Nara is the capital city of Nara Prefecture in the Kansai region of Japan. The city occupies the northern part of Nara Prefecture, directly bordering Kyoto Prefecture. Eight temples, shrines and ruins in Nara, specifically Tōdai-ji, Saidai-ji, Kōfuku-ji, Kasuga Shrine, Gangō-ji, Yakushi-ji, Tōshōdai-ji and Heijō Palace Remains, together with Kasugayama Primeval Forest, collectively form "Historic Monuments of Ancient Nara", a UNESCO World Heritage Site.
Nara was the capital of Japan from 710 to 784, lending its name to the Nara period. The original city, Heijō-kyō, was modelled after the capital of Tang Dynasty China, Chang'an (present-day Xi'an). According to the ancient Japanese book Nihon Shoki, the name "Nara" derived from the Japanese word narashita meaning "made flat".
The temples of Nara remained powerful even beyond the move of the political capital to Heian-kyō in 794, thus giving Nara a synonym of Nanto (lit. meaning "South Capital") as opposed to Heian-kyō, situated in the North.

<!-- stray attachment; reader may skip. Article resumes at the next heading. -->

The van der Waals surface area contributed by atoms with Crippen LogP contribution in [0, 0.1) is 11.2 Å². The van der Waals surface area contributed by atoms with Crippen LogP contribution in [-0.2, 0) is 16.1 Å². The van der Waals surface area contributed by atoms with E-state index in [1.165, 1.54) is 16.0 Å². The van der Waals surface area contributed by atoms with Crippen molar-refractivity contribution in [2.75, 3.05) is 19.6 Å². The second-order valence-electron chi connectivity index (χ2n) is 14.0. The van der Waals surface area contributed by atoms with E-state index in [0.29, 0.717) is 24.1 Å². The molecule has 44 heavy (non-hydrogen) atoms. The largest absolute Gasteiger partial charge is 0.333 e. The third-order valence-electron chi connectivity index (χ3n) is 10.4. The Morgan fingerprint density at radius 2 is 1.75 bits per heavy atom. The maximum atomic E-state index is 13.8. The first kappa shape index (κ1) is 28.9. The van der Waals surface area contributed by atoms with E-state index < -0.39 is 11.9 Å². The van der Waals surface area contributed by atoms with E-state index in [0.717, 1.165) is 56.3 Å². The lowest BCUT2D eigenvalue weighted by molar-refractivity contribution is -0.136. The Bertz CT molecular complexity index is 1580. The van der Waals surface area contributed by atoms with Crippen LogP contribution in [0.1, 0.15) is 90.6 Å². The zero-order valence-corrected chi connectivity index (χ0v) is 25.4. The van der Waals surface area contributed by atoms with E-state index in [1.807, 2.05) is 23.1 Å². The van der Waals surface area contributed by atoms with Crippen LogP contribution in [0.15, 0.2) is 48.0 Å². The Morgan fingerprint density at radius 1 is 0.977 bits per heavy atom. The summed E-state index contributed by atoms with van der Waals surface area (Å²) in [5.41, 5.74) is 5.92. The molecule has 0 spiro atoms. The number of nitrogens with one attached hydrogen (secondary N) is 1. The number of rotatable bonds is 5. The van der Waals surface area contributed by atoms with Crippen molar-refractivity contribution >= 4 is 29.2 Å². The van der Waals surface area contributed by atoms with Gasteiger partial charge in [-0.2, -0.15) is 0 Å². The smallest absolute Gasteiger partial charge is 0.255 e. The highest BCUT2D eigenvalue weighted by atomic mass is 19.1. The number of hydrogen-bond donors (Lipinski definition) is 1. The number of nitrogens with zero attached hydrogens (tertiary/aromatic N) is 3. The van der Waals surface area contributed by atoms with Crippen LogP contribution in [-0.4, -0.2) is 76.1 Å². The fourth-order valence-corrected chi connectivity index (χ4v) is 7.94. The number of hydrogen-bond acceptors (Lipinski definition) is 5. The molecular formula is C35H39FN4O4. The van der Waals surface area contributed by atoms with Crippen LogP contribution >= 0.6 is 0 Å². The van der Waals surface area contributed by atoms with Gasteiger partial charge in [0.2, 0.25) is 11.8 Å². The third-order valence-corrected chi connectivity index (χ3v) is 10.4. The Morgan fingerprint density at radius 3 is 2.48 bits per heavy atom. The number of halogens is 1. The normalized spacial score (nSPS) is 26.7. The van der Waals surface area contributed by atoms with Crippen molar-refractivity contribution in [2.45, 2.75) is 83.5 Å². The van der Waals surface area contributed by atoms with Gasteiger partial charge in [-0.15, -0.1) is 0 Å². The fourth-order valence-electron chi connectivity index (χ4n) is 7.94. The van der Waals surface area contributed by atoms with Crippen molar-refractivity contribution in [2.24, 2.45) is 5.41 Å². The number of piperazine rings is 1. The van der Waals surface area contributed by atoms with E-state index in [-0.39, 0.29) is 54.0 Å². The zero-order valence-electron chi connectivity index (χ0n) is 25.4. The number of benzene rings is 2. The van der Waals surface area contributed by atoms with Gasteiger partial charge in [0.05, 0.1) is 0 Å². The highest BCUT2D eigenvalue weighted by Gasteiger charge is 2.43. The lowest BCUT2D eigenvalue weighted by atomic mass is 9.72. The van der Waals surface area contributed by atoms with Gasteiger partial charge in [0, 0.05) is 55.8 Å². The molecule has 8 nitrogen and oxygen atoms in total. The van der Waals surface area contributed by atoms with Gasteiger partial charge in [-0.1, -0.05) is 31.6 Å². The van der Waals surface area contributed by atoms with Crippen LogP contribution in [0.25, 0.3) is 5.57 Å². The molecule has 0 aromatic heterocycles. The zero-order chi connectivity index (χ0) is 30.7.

In the modern age, as the seat of the prefectural government, Nara has developed into a local center of commerce and government. The city was officially incorporated on February 1, 1898.
Tame deer roam through the town, especially in Nara Park. These deer might not be considered "tame" should the visitor not have any "shika sembei - Deer Biscuits" when they see them.
According to the legendary history of Kasuga Shrine, a mythological god Takemikazuchi arrived in Nara on a white deer to guard the newly built capital of Heijō-kyō. Since then the deer have been regarded as heavenly animals, protecting the city and the country. Snack vendors sell small biscuits to visitors so they can enjoy feeding the deer. Some of the deer have learned to bow in response to tourists' bows. They nudge, jostle, and even bite for food.